In recognition of World Lion Day on August 10, let’s re-visit the life of a lion many people never hear about. He was Honorary Operator in the South African Special Forces decades ago, a lion born in captivity at a zoo in South West Africa. Having been adopted as a cub by the Operators, he went to be their mascot at Fort Doppies, where he eventually led the life of a wild lion.
Teddy and Lisa were brother and sister lion cubs. Lions reproduce quite well in captivity and the zoo had too many big cats. It needed to find them a new home quickly. The Lianshulu safari company acquired them but the overly playful babies were too much to handle. The Recces, the elite reconnaissance unit of the South African Defence Force, with a training base at Fort Doppies in the Caprivi area of Namibia (then South West Africa) heard about this dilemma. The Fort officially adopted the rapidly growing cubs with the intent of releasing them into the wild in the Caprivi after an adjustment period at the base. Lisa came back to the Fort one day with severe injuries from a fight with a wild lion and had to be put down.
Teddy, however, adapted well to his double life at the Fort and in the bush and would always be there waiting for the men before or after their training or deployment. During the harsh and hazardous duty served in the South African Border War of the 1970s and 1980s, the men’s morale was boosted by
this powerful but friendly lion. The Operators let him have free run and go outside the Fort, feeding him every day or every other day, sometimes shooting game for him and sometimes feeding him meat scraps from the mess hall. Frequently they invited him to a braai.
The Recces have many stories to share about their magnificent mascot. Teddy enjoyed staying with the Operators in the “Survival Camp”. He used to regularly sleep in the “bivvie” (a small bush shelter) of one of the Operators, forcing him to sleep outside, only to have Teddy virtually destroy the shelter playing with objects inside.
Another story concerns a reluctant Operator tasked with feeding him one afternoon. This particular Operator resented doing this in his all too rare free time. Picking up the meat for Teddy, he went to look for him and found him not far outside the front gate of Fort Doppies.
Teddy growled at him, which seemed unlike the good natured cat he was accustomed to seeing around the Fort. He also made striking motions with his front paws. His mane was matted and torn. No matter. The Operator, already feeling a bit incensed, tossed the meat to Teddy instead of taking it to him and then he stood in front of the lion shouting at him for a few more minutes. The Operator then strode into the pub and there, with the other Operators, sat Teddy. The Operator had walked up to a wild lion, had fed it and shouted at it!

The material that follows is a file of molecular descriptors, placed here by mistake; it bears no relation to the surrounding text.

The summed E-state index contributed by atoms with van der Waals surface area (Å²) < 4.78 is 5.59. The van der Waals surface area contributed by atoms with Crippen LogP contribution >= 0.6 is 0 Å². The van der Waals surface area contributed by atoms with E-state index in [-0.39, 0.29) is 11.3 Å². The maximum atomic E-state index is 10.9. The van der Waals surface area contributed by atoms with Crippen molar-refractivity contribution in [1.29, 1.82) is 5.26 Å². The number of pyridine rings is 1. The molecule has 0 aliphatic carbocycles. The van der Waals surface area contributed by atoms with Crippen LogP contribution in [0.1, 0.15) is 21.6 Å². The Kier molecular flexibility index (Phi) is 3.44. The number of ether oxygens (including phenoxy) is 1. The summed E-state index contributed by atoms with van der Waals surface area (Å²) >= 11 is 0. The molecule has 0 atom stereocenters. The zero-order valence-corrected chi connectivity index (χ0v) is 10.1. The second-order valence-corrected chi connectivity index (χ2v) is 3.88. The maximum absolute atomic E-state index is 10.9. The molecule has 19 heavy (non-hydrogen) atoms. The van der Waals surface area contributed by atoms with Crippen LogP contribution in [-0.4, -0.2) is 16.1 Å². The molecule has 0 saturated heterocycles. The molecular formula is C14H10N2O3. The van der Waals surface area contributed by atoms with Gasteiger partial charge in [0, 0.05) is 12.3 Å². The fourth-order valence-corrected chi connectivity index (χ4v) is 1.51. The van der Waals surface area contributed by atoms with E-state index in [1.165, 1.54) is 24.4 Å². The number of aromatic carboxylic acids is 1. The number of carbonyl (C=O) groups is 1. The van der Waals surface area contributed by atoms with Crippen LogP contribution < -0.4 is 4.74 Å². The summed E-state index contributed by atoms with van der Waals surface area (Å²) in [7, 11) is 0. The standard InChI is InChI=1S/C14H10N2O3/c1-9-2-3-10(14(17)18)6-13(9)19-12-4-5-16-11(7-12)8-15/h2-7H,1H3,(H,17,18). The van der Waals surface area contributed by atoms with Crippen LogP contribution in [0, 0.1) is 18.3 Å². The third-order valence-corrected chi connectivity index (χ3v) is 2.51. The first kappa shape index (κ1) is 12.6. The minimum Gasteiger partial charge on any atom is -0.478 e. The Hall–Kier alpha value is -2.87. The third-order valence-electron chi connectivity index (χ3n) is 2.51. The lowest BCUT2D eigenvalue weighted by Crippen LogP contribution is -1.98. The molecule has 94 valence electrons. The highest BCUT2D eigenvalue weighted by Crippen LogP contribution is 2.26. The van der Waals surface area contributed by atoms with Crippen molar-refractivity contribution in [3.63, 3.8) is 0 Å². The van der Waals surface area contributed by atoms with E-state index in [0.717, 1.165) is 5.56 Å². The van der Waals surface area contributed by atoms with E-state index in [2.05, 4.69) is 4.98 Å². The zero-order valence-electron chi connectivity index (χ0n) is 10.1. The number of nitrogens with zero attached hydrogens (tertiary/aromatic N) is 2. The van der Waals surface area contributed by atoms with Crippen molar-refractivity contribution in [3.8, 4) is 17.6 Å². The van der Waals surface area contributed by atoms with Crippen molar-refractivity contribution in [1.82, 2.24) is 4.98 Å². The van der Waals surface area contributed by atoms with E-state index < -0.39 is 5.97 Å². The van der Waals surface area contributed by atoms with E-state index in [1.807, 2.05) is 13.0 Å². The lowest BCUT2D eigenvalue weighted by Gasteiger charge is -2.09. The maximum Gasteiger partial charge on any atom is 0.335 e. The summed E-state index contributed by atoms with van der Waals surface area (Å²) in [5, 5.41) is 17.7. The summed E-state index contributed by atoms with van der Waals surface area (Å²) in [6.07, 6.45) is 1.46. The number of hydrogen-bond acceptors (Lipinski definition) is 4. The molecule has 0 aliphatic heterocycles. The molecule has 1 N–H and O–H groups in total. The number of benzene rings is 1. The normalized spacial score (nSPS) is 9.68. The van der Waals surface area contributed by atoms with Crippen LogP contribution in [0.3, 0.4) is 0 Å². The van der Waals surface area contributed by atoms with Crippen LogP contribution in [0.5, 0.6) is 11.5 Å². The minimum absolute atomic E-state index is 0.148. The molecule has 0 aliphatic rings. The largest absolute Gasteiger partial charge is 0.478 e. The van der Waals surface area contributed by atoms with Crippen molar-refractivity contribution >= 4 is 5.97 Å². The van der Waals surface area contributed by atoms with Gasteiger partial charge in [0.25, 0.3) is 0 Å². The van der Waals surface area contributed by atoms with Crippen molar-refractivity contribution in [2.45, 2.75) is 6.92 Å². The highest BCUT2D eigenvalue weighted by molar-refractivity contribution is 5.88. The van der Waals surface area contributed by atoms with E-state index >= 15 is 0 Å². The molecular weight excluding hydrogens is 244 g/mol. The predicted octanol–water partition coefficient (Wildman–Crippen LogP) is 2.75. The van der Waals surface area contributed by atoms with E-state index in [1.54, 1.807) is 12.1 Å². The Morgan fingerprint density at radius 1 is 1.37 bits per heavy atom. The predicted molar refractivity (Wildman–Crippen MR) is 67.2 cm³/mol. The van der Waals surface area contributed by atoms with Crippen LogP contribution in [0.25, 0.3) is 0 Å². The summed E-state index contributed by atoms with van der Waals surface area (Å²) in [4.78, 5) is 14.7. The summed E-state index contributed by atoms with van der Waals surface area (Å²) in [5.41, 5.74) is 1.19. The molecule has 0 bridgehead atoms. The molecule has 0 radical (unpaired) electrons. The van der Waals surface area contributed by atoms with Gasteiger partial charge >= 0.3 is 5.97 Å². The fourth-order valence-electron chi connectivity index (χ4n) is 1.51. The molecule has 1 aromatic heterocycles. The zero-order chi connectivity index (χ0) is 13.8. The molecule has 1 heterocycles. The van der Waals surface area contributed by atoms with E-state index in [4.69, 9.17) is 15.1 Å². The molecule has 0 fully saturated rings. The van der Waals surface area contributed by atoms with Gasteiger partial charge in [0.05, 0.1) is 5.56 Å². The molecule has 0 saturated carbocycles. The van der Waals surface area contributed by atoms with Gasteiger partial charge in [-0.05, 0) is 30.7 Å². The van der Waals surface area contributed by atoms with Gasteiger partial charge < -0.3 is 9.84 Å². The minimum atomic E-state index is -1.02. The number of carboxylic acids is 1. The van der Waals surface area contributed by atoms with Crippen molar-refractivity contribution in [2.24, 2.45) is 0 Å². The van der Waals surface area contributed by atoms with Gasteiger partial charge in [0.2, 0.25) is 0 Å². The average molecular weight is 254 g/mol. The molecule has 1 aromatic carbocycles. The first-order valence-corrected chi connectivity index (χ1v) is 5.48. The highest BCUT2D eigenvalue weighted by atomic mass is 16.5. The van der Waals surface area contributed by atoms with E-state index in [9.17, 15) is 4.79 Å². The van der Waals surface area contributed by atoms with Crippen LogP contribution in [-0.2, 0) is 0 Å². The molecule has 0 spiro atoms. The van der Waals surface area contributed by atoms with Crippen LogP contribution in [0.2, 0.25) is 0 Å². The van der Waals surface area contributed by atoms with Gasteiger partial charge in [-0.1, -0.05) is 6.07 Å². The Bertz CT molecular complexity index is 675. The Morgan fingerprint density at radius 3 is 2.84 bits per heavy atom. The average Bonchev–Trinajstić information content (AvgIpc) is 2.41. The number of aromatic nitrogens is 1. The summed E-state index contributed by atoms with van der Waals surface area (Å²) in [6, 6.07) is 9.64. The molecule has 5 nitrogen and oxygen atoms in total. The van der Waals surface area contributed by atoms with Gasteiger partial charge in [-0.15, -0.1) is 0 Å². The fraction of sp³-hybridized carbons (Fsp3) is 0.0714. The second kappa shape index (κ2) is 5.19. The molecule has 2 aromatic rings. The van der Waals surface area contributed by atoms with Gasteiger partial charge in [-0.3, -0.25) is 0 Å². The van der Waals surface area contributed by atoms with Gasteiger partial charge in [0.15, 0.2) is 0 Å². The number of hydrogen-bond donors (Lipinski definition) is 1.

Teddy’s sudden appearance at the rest facilities and pub sometimes frightened the few visitors who occasionally entered Fort Doppies. As a result some anti-Teddy barriers were erected around the housing during period when visitors were going to visit, or when the Operators needed a good night’s sleep without having a lion suddenly lying on them, licking their faces. Visitors coming to Fort Doppies were advised beforehand to be on the lookout for the lion.
At one stage, a group of cabinet ministers arrived for a visit to Fort Doppies. The Operators had not especially looked forward to the visit. Somehow no one informed them about Teddy and no one told them that the toilet facilities at the Fort were located away from the anti-Teddy barriers. One cabinet minister proceeded to the facilities, and when he opened the door of the cubicle to leave he found the way blocked by a gigantic lion. Although some of the Operators recall years later that while they were relaxing in the lounge, they thought they heard shouts of panic, but their radio was turned up to almost maximum volume. They were not sure if they heard anything but the radio. Hours later the cabinet minister was nowhere to be found. Strangely, the search began on the opposite side of the base to the toilet facilities and the last place to be searched was the facilities. Here, the Operators found Teddy sleeping outside a cubicle that was closed and bolted firmly. This was the only visit the cabinet ministers ever made to Fort Doppies.
A retired Operator recalls this story: “We learned later on that one of our instructors, namely Capt. Jakes (Jakkerbos) Jakobs had a pathological fear of Teddy and did not trust this tame Lion as far as he could see him. With this valuable knowledge in mind, us ‘new looks ‘ decided to pull a prank on Jakkerbos and late one night opened the entrance to the bungalow where Jakkie was sleeping so that Teddy could do a repeat performance on him, as he did on Basie (another Operator). Miraculously it worked like clockwork and again at some ungodly hour of the night we were woken by screams and shouts and the most obscene swear words from the direction of Jakkie’s bungalow. We knew that Teddy had revenged some of the hammerings that Jakkie had dished out to us on Survival Course.”
Teddy stayed with the men at Fort Doppies for many years, eventually going on to live the life of a wild lion as the head of a pride of shapely lionesses! Teddy’s story was a bit like the Born Free story. In the years just following the fame of the Born Free film about a lioness born wild and raised tame, then released successfully, another tame lion named Christian had been introduced into the wild using a careful program since that particular lion had descended from five generations of European zoo animals. In Teddy’s case it was very gradual since the Fort was within walking distance of his natural habitat and he was allowed to roam at large and establish his new social status at his own pace. It’s an inspiring story of intrepid men working in arduous conditions who took time to have a very large mascot that ended up enriching their lives